Okay, so I'm trying to see what I can do with this. In the first week, the two primary tasks are set out: the Artist's Date and Morning Pages. Okay, I kind of get these. The Artist's Date is taking a set time each week to do something that nurtures your inner artist. Trouble is, some of the things she suggests don't interest me much (and she does say this should feel more indulgent than like a duty). Other things I already do. I don't need to take my inner artist for a walk on the beach, because I've probably already taken it (along with all the rest of me) for a run on the beach. I'm thinking that my exercise obsession (especially the strong outdoor component) is keeping me more on track this way. So this one, maybe I find something that makes sense for me, maybe not. Working out or working in my garden restores me pretty well.
Morning Pages. Meant to be three pages of free-writing every morning, sort of a core-dump to get everything out and both clear the head and (I think) prime the pump for writing. Okay, this one is looking good for me. But after a little experimentation, I think it's going to be Evening Pages. See, the biggest issue I have in this area is not starting the day with too many things on my mind, but ending it that way. Then thinking about them instead of sleeping. So clearing the head, clearing the slate, getting it out (and maybe making a list for the next day) might help me sleep. And that would certainly help my creativity.
Now I look at Week One, and the big thing here is Affirmations. You know, say good things about yourself, and then listen to, the negative voices in your head--what she calls "blurts." Then crush them.
Here's where it gets really tricky. Okay, I can't really say "I am a brilliant writer," because that would be pretentious and patently untrue (I know of only a handful of writers I consider "brilliant"). But I can say that I am a darned good writer who writes some good reading. And I'm not hearing much in the way of blurts. Oh, there's the "so why aren't you selling more?" kind of thing. But the answer to that so clearly has nothing to do with me as a writing. Yeah, I suck at marketing. Lot to learn there. But writing? I'm on it. I don't mean to imply that I know everything there is to know about writing, just that I'm doing it, and learning every day.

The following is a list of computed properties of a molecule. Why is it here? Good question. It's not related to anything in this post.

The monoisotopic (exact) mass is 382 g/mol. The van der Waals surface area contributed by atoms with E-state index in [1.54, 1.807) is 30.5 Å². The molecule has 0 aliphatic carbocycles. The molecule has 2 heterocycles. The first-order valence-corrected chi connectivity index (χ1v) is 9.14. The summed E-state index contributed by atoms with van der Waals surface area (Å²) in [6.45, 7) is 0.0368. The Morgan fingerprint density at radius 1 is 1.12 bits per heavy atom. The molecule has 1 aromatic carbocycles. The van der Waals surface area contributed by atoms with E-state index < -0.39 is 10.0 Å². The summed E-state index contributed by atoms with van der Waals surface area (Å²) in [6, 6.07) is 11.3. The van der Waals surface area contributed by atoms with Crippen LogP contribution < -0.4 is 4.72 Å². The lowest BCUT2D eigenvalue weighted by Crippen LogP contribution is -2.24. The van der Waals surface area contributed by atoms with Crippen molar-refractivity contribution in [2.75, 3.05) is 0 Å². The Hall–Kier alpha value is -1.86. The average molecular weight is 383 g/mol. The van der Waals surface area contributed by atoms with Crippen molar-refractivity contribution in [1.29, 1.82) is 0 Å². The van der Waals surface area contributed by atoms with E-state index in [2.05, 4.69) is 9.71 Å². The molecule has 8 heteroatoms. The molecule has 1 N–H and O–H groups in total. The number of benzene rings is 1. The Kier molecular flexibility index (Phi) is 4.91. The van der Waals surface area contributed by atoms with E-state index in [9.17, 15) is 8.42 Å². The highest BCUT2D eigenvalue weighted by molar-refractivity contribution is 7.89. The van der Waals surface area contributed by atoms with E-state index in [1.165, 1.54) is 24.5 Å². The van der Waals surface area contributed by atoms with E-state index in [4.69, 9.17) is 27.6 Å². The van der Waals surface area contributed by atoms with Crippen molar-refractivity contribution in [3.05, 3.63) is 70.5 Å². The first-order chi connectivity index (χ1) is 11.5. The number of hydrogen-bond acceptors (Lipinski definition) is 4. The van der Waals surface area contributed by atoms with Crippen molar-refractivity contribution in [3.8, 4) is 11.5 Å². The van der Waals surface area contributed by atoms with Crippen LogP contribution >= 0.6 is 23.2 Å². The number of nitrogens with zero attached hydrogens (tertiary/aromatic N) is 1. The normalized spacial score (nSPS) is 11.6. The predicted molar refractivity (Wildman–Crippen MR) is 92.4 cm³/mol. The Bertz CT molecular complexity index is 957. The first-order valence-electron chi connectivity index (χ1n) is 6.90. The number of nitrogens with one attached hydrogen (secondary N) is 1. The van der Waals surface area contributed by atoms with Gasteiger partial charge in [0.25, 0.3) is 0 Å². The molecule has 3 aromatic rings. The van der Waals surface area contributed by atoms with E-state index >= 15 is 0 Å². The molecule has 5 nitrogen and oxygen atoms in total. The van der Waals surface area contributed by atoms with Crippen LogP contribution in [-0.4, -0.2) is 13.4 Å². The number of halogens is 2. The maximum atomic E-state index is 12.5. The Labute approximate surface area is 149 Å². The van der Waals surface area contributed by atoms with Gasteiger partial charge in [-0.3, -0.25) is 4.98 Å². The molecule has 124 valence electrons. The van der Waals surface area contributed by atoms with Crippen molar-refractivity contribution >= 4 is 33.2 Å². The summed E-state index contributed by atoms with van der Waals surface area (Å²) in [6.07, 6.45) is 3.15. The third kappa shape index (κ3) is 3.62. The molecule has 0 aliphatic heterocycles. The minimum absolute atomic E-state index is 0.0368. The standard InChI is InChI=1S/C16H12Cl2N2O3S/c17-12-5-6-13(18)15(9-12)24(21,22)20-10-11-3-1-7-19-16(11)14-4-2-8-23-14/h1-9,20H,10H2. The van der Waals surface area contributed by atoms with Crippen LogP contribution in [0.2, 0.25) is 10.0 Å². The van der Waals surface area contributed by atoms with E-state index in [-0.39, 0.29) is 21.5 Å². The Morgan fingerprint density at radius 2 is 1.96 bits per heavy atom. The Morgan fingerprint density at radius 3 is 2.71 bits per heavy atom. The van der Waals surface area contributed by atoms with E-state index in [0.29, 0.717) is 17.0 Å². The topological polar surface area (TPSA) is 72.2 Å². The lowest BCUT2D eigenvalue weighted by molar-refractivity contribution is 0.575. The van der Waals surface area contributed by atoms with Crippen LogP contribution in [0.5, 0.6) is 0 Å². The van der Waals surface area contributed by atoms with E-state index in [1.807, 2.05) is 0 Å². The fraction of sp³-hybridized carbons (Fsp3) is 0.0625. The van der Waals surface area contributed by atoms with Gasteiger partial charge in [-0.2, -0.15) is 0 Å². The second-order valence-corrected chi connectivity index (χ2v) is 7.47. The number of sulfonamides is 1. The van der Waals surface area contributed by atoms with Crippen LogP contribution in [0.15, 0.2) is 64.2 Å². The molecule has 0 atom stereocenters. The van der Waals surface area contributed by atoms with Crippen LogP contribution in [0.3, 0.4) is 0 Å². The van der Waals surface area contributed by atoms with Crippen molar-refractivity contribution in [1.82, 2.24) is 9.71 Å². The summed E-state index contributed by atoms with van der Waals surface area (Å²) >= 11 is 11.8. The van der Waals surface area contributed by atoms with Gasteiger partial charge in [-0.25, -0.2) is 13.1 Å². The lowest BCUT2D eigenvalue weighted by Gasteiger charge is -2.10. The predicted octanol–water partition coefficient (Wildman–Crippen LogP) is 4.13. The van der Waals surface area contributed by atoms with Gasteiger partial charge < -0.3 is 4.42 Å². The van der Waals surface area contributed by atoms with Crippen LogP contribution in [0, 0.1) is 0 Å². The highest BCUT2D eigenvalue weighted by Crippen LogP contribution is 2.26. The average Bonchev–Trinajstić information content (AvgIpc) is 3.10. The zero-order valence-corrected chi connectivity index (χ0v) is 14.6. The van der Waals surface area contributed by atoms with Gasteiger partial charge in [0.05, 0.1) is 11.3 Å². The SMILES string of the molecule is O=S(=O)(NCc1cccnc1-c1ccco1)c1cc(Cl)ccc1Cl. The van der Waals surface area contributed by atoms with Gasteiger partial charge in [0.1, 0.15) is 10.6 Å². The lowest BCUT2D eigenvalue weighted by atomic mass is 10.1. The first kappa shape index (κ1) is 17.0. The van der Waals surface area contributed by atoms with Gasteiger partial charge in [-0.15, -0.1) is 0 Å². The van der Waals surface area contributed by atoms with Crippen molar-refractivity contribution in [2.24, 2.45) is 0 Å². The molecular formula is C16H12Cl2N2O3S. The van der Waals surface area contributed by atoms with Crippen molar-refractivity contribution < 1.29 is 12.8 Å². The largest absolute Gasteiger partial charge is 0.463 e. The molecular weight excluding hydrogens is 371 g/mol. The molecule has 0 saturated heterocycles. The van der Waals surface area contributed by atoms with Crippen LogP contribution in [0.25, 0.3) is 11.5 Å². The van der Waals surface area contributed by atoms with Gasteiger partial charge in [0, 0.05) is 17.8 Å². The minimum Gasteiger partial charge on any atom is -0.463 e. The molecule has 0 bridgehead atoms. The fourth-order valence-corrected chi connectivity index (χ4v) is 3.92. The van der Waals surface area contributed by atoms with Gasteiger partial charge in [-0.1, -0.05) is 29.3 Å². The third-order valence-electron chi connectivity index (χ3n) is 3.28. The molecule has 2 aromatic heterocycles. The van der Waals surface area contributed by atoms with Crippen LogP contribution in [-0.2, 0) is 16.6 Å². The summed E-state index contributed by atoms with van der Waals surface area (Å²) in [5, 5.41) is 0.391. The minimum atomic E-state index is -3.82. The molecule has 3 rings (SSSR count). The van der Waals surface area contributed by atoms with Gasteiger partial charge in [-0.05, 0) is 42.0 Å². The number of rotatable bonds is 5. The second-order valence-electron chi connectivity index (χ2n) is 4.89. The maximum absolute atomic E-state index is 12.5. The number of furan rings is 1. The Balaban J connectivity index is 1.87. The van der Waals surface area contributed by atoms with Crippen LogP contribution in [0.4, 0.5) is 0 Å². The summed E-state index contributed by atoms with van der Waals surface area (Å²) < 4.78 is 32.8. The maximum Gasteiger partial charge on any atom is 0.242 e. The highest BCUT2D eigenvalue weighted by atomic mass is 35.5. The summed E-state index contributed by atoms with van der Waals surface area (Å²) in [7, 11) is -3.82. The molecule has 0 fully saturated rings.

So what the heck is wrong with me? Why am I not an insecure writer? And will it last? Don't get me wrong--I have days when I can't sit down and write, days when I look at what I have written and groan. But somewhere in the last year or two things have changed. I'm not groaning "God, I suck as a writer, why am I even trying?" I'm just groaning because editing is my least favorite part of the job and there's a lot to do. But more and more I'm looking at my stuff and saying, "yeah, I can do this. I sat down and wrote my obligatory crappy first draft [thank you Anne Lamott] and now I know how to get to work on making it good."
And more often than not, that's what I do. And that's why I probably won't go on with the program, though I'm going to read at least one more week's worth. Feels like jinxing myself when all is going well.
Please don't hate me for it.
Meanwhile, I'm looking at the usual summer impediments: the kids are or soon will be out of school (one of each), which means I lose my solitary mornings for writing. Plus, lots of vacation. Okay, I don't mind about that. But my challenge this summer is to keep working. Just that: keep writing, finish the edits on Return to Skunk Corners, and put out that short story each week, at least. At the same time as I figure out ways to get those teens out of the house (between vacation trips). If I do all that, I'll be patting myself on the back.
************A Is For Alpine is here! The paperback is now available at Amazon, or order directly from me (use the "Contact me" page) for $8, shipping to US included.